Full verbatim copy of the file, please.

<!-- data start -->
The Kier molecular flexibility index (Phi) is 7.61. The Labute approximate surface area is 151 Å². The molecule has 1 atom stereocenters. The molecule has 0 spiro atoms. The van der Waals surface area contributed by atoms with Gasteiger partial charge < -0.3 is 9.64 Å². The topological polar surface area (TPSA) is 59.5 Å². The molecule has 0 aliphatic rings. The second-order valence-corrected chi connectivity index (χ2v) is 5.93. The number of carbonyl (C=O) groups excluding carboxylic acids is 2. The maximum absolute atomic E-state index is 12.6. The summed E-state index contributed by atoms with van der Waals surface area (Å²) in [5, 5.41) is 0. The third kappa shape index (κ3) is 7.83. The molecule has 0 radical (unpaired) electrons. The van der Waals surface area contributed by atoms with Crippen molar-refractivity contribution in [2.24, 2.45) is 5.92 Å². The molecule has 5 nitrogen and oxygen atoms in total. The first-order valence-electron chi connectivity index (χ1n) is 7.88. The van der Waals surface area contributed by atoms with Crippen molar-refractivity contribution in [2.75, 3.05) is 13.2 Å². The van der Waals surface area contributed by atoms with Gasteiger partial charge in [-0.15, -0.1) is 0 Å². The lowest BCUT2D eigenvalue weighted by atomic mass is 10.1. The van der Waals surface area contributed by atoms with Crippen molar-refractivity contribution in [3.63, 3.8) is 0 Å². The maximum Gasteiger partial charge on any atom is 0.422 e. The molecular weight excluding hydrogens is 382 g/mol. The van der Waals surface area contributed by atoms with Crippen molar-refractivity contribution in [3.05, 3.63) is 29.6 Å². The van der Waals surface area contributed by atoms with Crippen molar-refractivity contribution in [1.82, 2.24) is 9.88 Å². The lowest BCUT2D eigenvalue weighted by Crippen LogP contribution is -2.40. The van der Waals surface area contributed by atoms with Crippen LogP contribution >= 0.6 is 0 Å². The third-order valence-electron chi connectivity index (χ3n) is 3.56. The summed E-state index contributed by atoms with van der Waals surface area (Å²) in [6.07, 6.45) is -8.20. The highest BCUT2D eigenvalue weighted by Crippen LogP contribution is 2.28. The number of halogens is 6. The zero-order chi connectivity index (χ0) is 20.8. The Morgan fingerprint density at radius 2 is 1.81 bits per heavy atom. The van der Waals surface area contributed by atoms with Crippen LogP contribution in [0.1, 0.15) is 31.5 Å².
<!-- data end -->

The Kier molecular flexibility index (Phi) is 7.61. The Labute approximate surface area is 151 Å². The molecule has 1 atom stereocenters. The molecule has 0 spiro atoms. The van der Waals surface area contributed by atoms with Gasteiger partial charge < -0.3 is 9.64 Å². The topological polar surface area (TPSA) is 59.5 Å². The molecule has 0 aliphatic rings. The second-order valence-corrected chi connectivity index (χ2v) is 5.93. The number of carbonyl (C=O) groups excluding carboxylic acids is 2. The maximum absolute atomic E-state index is 12.6. The summed E-state index contributed by atoms with van der Waals surface area (Å²) in [5, 5.41) is 0. The third kappa shape index (κ3) is 7.83. The molecule has 0 radical (unpaired) electrons. The van der Waals surface area contributed by atoms with Crippen molar-refractivity contribution in [2.24, 2.45) is 5.92 Å². The molecule has 5 nitrogen and oxygen atoms in total. The first-order valence-electron chi connectivity index (χ1n) is 7.88. The van der Waals surface area contributed by atoms with Crippen molar-refractivity contribution in [2.75, 3.05) is 13.2 Å². The van der Waals surface area contributed by atoms with Gasteiger partial charge in [-0.15, -0.1) is 0 Å². The lowest BCUT2D eigenvalue weighted by atomic mass is 10.1. The van der Waals surface area contributed by atoms with Crippen molar-refractivity contribution in [3.63, 3.8) is 0 Å². The maximum Gasteiger partial charge on any atom is 0.422 e. The molecular weight excluding hydrogens is 382 g/mol. The van der Waals surface area contributed by atoms with Crippen molar-refractivity contribution in [3.05, 3.63) is 29.6 Å². The van der Waals surface area contributed by atoms with Crippen molar-refractivity contribution in [1.82, 2.24) is 9.88 Å². The lowest BCUT2D eigenvalue weighted by Crippen LogP contribution is -2.40. The van der Waals surface area contributed by atoms with Crippen LogP contribution >= 0.6 is 0 Å². The third-order valence-electron chi connectivity index (χ3n) is 3.56. The summed E-state index contributed by atoms with van der Waals surface area (Å²) in [6.07, 6.45) is -8.20. The highest BCUT2D eigenvalue weighted by Crippen LogP contribution is 2.28. The number of halogens is 6. The zero-order chi connectivity index (χ0) is 20.8. The Morgan fingerprint density at radius 2 is 1.81 bits per heavy atom. The van der Waals surface area contributed by atoms with Crippen LogP contribution in [0.1, 0.15) is 31.5 Å².